means resistance to learning.
"The significant problems we face
cannot be solved at the same level of thinking we were at when we created
them." Albert Einstein
A boat sails out to sea, reaches the
horizon, and never returns. Our minds become crowded with assumptions. The
"truth" boils down to a few perfectly clear observations: this boat reached the
horizon, an obvious straight line, fell out of sight and never returned. Beset
with loss and fear, the seaside fishing village begins to draw the "only"
logical conclusion: the boat fell off the edge of the world.
This conclusion, widely held for
centuries, produced limiting effects: people fished only within sight of the
shore. This made perfect sense. It mitigated danger and reduced loss. Soon,
people forgot the original incident, as the belief in a flat world became
Processes and Reduced Innovation
Understanding inflexibility is a key to
preparing people for spontaneous learning, innovation and empowerment. The same
processes that resulted in a flat world for whole societies affect smaller
teams and individuals today. Learning requires the ability to perceive a
diversity of viewpoints before concluding. Prejudicial conclusions undermine
conclusions differ from intelligent conclusions largely through emotion.
Prejudicial conclusions often invite fear and contain potential loss (the
fishing boat contained loved ones; we need the fish to survive). The natural
tendencya critical survival mechanismis to avoid similar dangers.
This is perfectly workable, given access to the emotions. Getting burned by a
hot stove usually results in avoiding hot stoves. But if the emotions are not
understood, we may end up avoiding the whole kitchen; and feel threatened if
someone suggests a change in our behavior!
Real examples of limiting beliefs exist
in every working team. For example, if reward has accompanied a long-term
pyramid mentality, then hidden assumptions and conclusions can cause resistance
to empowerment. If a tried and true product orientation has been successful
without conscious learning revitalization, then unrecognized conclusions may
reduce responsiveness. If individuals feel they've worked hard and have earned
their success, this same belief may result in "safe" thinking and impede
spontaneous learning. When the conclusions are prematureforced and
assumptivethe results are usually limiting.
The emotions of change are the strong
ones: loss, anger and fear. Each change, each continuous learning opportunity,
contains these emotions. One key is to recognize what really is at stake: are
we threatened with a loss of value or with a loss of a limitation disguised as
value? Can our risk in innovating be analyzed for action or are we paralyzing
ourselves with self-fulfilling mind process?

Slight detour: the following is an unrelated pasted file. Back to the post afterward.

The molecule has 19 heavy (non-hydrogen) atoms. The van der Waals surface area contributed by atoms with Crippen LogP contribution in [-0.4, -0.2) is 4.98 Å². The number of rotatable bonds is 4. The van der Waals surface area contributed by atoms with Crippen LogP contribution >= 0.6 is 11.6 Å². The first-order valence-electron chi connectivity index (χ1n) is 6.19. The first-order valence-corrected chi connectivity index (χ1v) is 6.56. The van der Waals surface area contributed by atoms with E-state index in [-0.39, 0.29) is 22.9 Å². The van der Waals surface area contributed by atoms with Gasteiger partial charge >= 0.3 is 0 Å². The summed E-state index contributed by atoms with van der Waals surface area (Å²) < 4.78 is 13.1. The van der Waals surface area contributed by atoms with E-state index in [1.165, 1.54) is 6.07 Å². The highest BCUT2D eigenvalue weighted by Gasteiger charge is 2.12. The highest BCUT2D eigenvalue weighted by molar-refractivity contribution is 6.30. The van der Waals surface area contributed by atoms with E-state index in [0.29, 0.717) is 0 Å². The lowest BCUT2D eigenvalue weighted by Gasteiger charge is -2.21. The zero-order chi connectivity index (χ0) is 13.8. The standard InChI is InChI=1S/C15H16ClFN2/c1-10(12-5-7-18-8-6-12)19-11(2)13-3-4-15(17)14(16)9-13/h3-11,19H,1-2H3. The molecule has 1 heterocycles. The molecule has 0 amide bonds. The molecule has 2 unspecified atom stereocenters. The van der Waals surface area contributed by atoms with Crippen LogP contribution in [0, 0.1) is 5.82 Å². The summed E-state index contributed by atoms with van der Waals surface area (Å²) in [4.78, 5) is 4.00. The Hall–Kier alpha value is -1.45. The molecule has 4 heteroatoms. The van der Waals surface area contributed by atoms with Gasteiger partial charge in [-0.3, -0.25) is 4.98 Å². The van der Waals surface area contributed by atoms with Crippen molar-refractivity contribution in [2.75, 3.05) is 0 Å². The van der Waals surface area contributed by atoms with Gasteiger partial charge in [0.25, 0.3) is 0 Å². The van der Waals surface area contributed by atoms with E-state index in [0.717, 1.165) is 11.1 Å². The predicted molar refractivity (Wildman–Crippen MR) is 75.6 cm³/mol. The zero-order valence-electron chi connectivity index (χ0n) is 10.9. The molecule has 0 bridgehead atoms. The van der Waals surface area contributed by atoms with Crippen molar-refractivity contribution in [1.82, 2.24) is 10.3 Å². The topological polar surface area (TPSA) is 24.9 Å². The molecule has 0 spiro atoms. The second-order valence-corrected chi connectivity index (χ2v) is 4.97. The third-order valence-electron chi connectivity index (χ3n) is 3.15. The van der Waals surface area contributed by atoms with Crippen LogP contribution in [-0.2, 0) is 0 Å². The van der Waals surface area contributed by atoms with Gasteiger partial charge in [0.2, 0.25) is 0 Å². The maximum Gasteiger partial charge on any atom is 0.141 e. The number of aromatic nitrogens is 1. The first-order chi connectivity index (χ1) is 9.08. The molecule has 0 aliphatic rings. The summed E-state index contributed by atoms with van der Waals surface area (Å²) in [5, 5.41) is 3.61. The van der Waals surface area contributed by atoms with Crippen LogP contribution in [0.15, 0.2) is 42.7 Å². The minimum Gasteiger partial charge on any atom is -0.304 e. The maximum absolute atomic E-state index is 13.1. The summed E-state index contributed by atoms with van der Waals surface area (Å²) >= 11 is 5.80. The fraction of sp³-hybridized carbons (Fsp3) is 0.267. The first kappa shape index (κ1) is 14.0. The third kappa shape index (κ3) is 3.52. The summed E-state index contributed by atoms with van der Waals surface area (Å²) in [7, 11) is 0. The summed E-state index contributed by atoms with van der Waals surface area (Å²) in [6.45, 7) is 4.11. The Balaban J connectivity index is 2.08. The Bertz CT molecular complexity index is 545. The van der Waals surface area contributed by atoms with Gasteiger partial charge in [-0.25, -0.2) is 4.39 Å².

We have within us remarkable
capabilities for change and learning, and for helping each other make the
process continuous. The approach is simple, but does require some
concentration, an exchange of help and a lot of application.
Inflexibility can be converted to
new learning through a 5-step process.
Recognize The Belief
The first step in managing change is to
recognize inflexibility and its source. To begin, recall an event of heightened
emotion or perceived threat, perhaps an event of abrupt disappointment.
Remember how you felt and what you concluded. Among these conclusions, select
one which has had strong effect in your work life. Note why it might have
seemed an appropriate conclusion at the time. But note also whether it has any
Analyze The Effects
List the effects of this conclusion (or
this erosion of an existing trust). A good way to analyze present effects is
through discussion, particularly with a good listener (as opposed to a good
If the larger
team is affected, manage the communications rather than let rumor and
assumption reign. What might others have concluded, with what
open "no consequences" discussion. Listen to understand, not to agree or
disagree. Appreciate diversity in views. Help get the information on the table
to facilitate consciously selecting options.
specific, discrete examples to create a base of desired effects. To what extent
do the desired effects match your list of actual effects?
Your options are to keep, change, or
revitalize the conclusion. If the best fit is to revitalize, how can you
augment its positive effects? What phrase would best communicate this change to
say in its analysis your group decided that members should be less directive in
its management style and listen more. How will people model that? How will it
empower others? Solidify your vision of what positive effects will look like
Pick a good starting point in your
plan, again a specific application that will yield visible effects. How will
you get buy-in? How will you share the risk with others? What is your plan for
communicating the plan? If your Option involves a group, meet periodically.
Give feedback tactfully and receive input gracefully. Most of the learning
results from good listening.
concentrate on desired effects and adjust as needed. What new learning emerges?
What new applications? How can you build? What indicators are you using to
monitor progress in the revitalization?
Intelligence is a product of continuous and spontaneous learning.
Learning requires diversity of viewpoints and the ability to change viewpoints.
The major obstacle to both is inflexibility. In a changing environment, the
factors of danger, risk and potential loss can engender assumption and rumor.
These are the ingredients to inflexibility and diminished innovation.
Inflexibility can be understood and converted through a relatively simple 5
step process. This process is greatly augmented through mutual recognition,
honest discussion and an aligned effort.
The result is an environment which,
independent of top down manipulation, encourages learning, innovation and
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